Popular President Shakes Up Taiwan's Authoritarian System

THE OTHER CHINA

TAIWAN'S bid for democracy faces a historic test as President Lee Teng-hui attempts to push through an ambitious program for overhauling the political system. Mr. Lee is convinced that following the eruption of large pro- democracy protests in the capital Taipei last spring, sweeping political reforms, possibly including direct presidential elections, are needed to legitimize his government, analysts say.

``Lee wants to appeal to the general public for a mandate,'' says Antonio Chiang, publisher of the Journalist, Taiwan's leading political magazine.

But for the controversial plan to succeed, the highly popular president must strike a compromise between political extremes: a conservative old-guard within his ruling Nationalist Party, or Kuomintang (KMT), and student demonstrators and opposition legislators who demand an even faster pace of democratization.

Lee, Taiwan's first native-born leader, must also mediate between KMT hard-liners who advocate Taiwan's reunification with mainland China and radical supporters of independence for the island.

Lee's high-speed redesign of Taiwan's intricate authoritarian system presents risks. The government of Taiwan has been left basically intact since Gen. Chiang Kai-shek fled China's communist-held mainland and imposed strong-man rule on the island in 1948.

``These debates have been going on for 40 years and we want to solve them in a couple of months; that's where the difficulties lie,'' says Ma Ying-jeou, a KMT Central Committee member in charge of constitutional reform.

Although specific changes are still hotly disputed inside and outside the ruling party, a KMT task force for constitutional reform has outlined the following, two-stage agenda:

In the first phase, the president will end by May 31 the state of emergency imposed in 1948 that grants the president broad powers to override constitutional guarantees in the interest of national security.

``After the termination of the period of emergency, people in this country will enjoy the rights and obligations provided in the Constitution,'' says KMT spokesman James C.Y. Chu.

The president will retain some emergency powers during the constitutional reform process ``to keep the country going,'' but public pressure for democratic rule is so strong that ``there's no way he could abuse them,'' Mr. Chu says.

National Assembly to retire

Lifting the state of emergency will also abolish the legal grounds for freezing in office members of the National Assembly, a 639-strong body composed mainly of elderly, China-born legislators elected on the mainland before 1949.

In the second phase of the KMT plan, the National Assembly will hold elections by Dec. 31, 1991, when the Supreme Court has ruled that all China-elected members must retire. The newly elected assembly will then revise the Constitution, completing its work by the middle of next year.

Disagreements rage, however, over several critical aspects of the emerging political system - namely the powers of the president and the premier, and whether the president should be elected directly.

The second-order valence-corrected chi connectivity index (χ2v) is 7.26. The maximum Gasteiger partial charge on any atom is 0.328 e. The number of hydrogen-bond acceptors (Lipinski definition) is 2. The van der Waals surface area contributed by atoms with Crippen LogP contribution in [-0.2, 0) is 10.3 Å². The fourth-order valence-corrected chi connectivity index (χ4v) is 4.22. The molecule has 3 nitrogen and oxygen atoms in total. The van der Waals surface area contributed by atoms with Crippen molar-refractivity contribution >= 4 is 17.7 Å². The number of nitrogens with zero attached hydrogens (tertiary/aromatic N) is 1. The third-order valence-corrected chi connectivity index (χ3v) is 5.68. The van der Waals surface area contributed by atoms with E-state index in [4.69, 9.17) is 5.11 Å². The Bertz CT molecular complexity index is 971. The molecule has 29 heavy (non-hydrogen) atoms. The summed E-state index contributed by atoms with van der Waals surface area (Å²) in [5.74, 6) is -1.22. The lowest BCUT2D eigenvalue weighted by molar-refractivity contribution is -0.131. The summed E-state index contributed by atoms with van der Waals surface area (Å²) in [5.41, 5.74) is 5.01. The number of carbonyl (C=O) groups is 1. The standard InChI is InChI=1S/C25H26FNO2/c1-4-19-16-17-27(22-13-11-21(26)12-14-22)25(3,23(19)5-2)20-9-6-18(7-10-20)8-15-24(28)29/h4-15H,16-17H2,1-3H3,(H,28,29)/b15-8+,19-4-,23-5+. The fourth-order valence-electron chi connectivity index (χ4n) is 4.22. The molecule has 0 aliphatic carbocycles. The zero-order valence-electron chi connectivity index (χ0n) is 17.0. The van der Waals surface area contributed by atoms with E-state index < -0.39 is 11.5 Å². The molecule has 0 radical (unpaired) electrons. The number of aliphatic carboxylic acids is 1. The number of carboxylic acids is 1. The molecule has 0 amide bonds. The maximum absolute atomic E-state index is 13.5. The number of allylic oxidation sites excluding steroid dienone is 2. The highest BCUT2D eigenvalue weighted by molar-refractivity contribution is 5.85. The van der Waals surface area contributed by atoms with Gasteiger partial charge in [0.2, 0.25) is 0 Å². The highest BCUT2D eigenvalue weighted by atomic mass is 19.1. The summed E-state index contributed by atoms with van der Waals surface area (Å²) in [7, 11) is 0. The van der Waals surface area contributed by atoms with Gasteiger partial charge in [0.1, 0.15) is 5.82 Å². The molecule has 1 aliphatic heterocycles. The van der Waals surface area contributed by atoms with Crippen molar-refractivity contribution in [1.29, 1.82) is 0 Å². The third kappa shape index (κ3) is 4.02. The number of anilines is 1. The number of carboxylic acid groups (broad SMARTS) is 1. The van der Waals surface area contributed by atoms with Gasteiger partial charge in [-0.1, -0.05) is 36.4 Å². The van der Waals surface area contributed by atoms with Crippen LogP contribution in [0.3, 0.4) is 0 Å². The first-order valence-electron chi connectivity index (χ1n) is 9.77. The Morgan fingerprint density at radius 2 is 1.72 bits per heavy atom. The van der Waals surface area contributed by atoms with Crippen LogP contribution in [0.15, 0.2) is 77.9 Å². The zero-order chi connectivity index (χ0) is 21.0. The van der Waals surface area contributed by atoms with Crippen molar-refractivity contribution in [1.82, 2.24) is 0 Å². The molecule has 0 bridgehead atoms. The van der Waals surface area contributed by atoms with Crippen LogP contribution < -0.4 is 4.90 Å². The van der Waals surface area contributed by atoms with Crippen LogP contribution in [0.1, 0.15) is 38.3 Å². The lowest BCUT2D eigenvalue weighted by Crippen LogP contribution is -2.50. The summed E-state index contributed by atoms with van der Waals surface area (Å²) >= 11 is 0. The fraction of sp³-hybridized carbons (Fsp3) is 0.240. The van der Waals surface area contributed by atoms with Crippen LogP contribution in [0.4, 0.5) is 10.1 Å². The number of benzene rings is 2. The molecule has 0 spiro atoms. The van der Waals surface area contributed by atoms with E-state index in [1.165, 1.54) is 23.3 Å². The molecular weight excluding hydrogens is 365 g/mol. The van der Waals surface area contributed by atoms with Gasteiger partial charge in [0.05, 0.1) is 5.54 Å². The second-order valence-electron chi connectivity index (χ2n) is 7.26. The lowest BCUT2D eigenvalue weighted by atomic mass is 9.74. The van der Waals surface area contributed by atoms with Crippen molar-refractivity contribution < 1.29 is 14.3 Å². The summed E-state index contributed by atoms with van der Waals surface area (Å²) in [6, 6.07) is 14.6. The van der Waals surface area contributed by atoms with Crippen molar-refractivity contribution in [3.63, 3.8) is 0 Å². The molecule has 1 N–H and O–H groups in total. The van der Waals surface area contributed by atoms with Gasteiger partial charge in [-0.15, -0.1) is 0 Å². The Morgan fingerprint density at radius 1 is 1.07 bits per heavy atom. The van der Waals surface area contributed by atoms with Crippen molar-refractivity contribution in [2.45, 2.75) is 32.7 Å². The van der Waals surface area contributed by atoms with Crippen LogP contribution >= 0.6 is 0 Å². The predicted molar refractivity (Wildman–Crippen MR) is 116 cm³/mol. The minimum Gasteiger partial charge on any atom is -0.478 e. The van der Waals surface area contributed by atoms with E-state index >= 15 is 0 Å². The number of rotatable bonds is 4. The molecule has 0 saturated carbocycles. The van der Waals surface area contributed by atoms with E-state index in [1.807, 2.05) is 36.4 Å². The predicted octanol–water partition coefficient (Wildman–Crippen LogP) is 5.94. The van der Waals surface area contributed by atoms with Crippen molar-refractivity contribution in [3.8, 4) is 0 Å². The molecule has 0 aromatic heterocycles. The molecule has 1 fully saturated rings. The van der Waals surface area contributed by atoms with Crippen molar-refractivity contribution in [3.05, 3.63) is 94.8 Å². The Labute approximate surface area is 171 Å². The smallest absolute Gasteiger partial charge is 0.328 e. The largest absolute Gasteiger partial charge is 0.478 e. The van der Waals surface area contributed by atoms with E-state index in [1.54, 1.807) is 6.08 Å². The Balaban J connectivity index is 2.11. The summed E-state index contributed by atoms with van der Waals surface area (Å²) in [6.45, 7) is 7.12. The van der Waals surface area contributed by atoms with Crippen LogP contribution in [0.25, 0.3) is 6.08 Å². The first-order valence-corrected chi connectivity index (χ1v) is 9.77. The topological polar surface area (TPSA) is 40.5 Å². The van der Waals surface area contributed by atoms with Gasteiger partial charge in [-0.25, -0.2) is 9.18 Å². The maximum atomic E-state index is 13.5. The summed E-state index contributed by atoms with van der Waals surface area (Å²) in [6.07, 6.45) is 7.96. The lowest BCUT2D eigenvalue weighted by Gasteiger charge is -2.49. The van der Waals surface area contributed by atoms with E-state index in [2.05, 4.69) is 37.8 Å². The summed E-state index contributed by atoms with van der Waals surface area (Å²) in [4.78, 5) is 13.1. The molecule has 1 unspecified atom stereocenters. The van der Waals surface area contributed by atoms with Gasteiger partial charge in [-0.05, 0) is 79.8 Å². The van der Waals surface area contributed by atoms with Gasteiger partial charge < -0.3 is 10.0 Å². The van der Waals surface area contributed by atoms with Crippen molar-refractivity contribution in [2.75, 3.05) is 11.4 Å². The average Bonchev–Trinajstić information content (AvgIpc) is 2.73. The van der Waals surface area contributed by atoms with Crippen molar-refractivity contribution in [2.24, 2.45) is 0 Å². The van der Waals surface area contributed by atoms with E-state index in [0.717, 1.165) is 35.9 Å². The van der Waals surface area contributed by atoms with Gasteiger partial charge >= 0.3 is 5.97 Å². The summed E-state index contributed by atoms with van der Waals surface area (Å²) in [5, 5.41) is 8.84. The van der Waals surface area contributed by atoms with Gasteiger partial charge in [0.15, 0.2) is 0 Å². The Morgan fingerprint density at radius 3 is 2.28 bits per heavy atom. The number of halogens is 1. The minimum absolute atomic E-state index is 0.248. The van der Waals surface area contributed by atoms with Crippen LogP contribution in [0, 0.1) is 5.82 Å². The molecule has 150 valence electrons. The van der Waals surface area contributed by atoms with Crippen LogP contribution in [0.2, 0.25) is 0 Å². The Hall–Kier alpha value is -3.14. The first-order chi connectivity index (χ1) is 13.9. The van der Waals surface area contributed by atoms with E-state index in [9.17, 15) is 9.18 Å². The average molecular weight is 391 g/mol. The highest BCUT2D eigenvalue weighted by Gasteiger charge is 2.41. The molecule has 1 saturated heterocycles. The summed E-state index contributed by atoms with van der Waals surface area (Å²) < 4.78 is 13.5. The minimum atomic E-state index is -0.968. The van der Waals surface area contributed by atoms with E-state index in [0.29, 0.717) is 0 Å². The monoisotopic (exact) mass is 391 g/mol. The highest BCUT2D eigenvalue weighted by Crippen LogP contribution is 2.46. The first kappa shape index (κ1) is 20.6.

To assuage KMT conservatives, the party has called for revising the Constitution through amendments and leaving the original articles intact. The National Assembly would continue to elect the president indirectly, perhaps acting as a US-style electoral college.

KMT hard-liners want to retain the National Assembly to legitimize the party's claim to sovereignty over all of China, including not only Taiwan's 20 million people but the 1.1 billion Chinese on the mainland.

Under the KMT plan, from 25 percent to 50 percent of new National Assembly members will be appointed as mainland representatives by the KMT and other parties. The seats will be allocated according to the percentage of the vote each party receives.

``The assembly must legitimize the government as the government of all China,'' says government spokesman Shaw Yu-ming. ``We don't want to become the Republic of Taiwan.''

But the plan could backfire for Lee's ruling party, since the public, the opposition's leading Democratic Progressive Party (DPP), and the KMT's own younger reformers overwhelmingly favor a direct presidential poll.

Direct elections ``are a good way of demonstrating popular wishes,'' says Mr. Ma, a KMT moderate. ``Some people in the party say `why not?' But they would signify the death declaration for the National Assembly, wiping out one whole sector of the government.''

Opposition to run hard

Leaders of the opposition DPP say the party plans to campaign hard during the upcoming National Assembly elections to win more than a quarter of the seats. If successful, the party could play a significant role in amending the Constitution, which requires a three-quarters majority.

``If we have sufficient seats we will make the presidential elections direct,'' says DPP Chairman Huang Hsin-chieh. The DPP believes it would stand a better chance of winning a direct election.

The next presidential election is scheduled for 1996.

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